How Do You Manage Behaviour In The Classroom?
Working in an outstanding all-girls schools, classroom behaviour is not something that I constantly have to tackle and worry about. Generally, the girls are respectful towards me and each other and are eager to learn. However, as a new student teacher, low level disruption has to be considered in all lessons. Although the girls work hard, sometimes they are quietly chatting during examples, or not being on task during independent work.
Pupils require consistent rules and routines, regardless of their teacher, in order to work well. I ensure high standards from the beginning of the class and adhere to the school’s policy for the start of lessons to set the tone for the rest of the lesson and make sure pupils are ready to learn.
With regard to the activities within the lesson, clearly, they need to be engaging in order to ensure pupils are on task rather than chatting with their friends, particularly as I don’t like a silent maths classroom and believe pupils should be able to work together to solve problems. I ensure a variety of different activities which engage pupils in different ways by making the level of challenge appropriate for individuals. This means that pupils do not become bored by tasks they are already able to do nor stressed and disengaged by being too challenged. Furthermore, the activities should arrive at a fast pace otherwise pupils feel they can take their time on a small activity and hinder their own progress in the lesson. Once pupils have finished, I encourage extension activities to maintain their engagement so that pupils always have something to be getting on with.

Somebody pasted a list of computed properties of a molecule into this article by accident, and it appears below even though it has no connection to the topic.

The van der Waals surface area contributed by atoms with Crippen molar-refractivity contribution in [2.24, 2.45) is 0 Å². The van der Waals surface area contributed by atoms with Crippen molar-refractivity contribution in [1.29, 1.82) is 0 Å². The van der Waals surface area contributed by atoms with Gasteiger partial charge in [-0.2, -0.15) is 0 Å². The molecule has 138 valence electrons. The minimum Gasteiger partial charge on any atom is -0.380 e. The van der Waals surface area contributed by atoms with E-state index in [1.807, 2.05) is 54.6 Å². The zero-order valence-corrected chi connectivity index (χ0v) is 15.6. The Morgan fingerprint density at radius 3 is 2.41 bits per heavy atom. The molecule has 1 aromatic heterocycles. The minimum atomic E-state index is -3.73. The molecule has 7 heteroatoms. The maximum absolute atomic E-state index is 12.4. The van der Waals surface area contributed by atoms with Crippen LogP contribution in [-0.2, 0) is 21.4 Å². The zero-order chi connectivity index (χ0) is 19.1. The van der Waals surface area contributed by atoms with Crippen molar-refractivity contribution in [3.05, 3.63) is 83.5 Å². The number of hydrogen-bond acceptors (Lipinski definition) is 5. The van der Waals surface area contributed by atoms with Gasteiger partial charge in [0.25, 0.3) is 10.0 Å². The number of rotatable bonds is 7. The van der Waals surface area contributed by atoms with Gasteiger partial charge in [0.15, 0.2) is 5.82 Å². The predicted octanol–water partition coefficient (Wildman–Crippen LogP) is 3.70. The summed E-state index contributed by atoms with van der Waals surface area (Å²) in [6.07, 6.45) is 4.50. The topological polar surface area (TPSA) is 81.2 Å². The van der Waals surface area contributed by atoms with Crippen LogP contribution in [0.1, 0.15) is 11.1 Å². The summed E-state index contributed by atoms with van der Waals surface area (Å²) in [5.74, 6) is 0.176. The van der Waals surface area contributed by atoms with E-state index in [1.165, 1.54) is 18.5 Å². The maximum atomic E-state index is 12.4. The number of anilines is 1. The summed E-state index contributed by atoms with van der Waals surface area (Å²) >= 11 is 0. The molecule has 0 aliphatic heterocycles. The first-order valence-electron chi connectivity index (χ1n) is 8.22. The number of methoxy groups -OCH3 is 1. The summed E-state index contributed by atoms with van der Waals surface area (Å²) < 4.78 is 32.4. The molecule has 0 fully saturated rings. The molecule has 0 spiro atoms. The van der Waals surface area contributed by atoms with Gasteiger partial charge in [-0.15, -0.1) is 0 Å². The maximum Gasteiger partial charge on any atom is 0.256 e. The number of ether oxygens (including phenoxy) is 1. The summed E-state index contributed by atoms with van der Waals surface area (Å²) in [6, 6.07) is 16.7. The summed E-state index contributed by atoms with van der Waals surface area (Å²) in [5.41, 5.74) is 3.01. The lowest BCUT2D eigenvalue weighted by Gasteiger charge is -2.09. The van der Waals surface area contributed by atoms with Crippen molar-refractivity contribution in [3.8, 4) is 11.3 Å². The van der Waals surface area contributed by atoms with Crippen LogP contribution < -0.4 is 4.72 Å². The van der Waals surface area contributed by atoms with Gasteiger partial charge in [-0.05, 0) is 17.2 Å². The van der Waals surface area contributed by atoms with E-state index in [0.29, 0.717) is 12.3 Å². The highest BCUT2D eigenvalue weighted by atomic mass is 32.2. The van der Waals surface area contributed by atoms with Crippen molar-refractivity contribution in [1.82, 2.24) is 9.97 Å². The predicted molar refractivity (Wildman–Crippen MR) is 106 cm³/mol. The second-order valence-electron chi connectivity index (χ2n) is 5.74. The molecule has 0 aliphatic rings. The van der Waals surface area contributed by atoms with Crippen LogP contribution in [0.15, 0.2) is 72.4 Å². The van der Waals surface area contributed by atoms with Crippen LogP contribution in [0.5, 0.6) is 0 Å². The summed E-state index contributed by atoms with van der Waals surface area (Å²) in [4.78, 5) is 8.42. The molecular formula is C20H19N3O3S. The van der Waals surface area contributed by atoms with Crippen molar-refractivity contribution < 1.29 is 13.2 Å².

I regularly allow designated discussion time to help tackle low-level disruption before it begins. Approaches such as think, pair, share, where students are given time to discussion a problem or a concept with a partner, means that they are more likely to be quiet during the remainder of the task. Collaborative learning and giving each pupil a role within the group allows for on-task discussion, ensuring pupils are engaged as they all play a vital role in the activity. This helps fight low-level disruption as the pupils know they will have time later to discuss the concept in groups and therefore are less likely to try to do so during a teacher-led activity.
Finally, I consistently use the school’s behaviour policy to reward and sanction pupils appropriately. I find regularly rewarding good behaviour and praising pupils for behaving well encourages those who may sometimes shout out, or talk quietly when they shouldn’t, to behave appropriately in order to benefit from the rewards.
By Siobhan O’Kane